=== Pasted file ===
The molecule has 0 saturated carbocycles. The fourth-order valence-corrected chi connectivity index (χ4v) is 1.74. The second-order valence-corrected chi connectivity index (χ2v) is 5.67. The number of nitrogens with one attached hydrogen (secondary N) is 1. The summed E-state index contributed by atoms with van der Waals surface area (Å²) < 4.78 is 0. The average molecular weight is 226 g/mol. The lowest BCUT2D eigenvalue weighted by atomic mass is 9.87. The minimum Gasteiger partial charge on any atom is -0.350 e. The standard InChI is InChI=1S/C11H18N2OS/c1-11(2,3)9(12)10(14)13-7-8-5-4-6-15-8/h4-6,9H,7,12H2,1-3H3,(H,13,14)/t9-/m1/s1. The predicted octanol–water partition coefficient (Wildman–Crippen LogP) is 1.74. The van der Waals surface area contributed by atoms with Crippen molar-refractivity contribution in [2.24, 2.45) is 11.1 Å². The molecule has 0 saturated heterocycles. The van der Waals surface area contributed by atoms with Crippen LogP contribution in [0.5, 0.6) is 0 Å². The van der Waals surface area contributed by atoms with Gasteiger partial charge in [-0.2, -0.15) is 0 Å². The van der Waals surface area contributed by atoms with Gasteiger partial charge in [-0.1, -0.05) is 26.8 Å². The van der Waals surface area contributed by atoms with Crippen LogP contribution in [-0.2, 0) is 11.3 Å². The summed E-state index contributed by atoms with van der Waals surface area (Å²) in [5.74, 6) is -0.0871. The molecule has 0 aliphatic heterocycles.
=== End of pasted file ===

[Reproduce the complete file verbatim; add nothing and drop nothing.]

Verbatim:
The molecule has 0 saturated carbocycles. The fourth-order valence-corrected chi connectivity index (χ4v) is 1.74. The second-order valence-corrected chi connectivity index (χ2v) is 5.67. The number of nitrogens with one attached hydrogen (secondary N) is 1. The summed E-state index contributed by atoms with van der Waals surface area (Å²) < 4.78 is 0. The average molecular weight is 226 g/mol. The lowest BCUT2D eigenvalue weighted by atomic mass is 9.87. The minimum Gasteiger partial charge on any atom is -0.350 e. The standard InChI is InChI=1S/C11H18N2OS/c1-11(2,3)9(12)10(14)13-7-8-5-4-6-15-8/h4-6,9H,7,12H2,1-3H3,(H,13,14)/t9-/m1/s1. The predicted octanol–water partition coefficient (Wildman–Crippen LogP) is 1.74. The van der Waals surface area contributed by atoms with Crippen molar-refractivity contribution in [2.24, 2.45) is 11.1 Å². The molecule has 0 saturated heterocycles. The van der Waals surface area contributed by atoms with Crippen LogP contribution in [0.5, 0.6) is 0 Å². The van der Waals surface area contributed by atoms with Gasteiger partial charge in [-0.2, -0.15) is 0 Å². The van der Waals surface area contributed by atoms with Gasteiger partial charge in [-0.1, -0.05) is 26.8 Å². The van der Waals surface area contributed by atoms with Crippen LogP contribution in [-0.2, 0) is 11.3 Å². The summed E-state index contributed by atoms with van der Waals surface area (Å²) in [5.74, 6) is -0.0871. The molecule has 0 aliphatic heterocycles.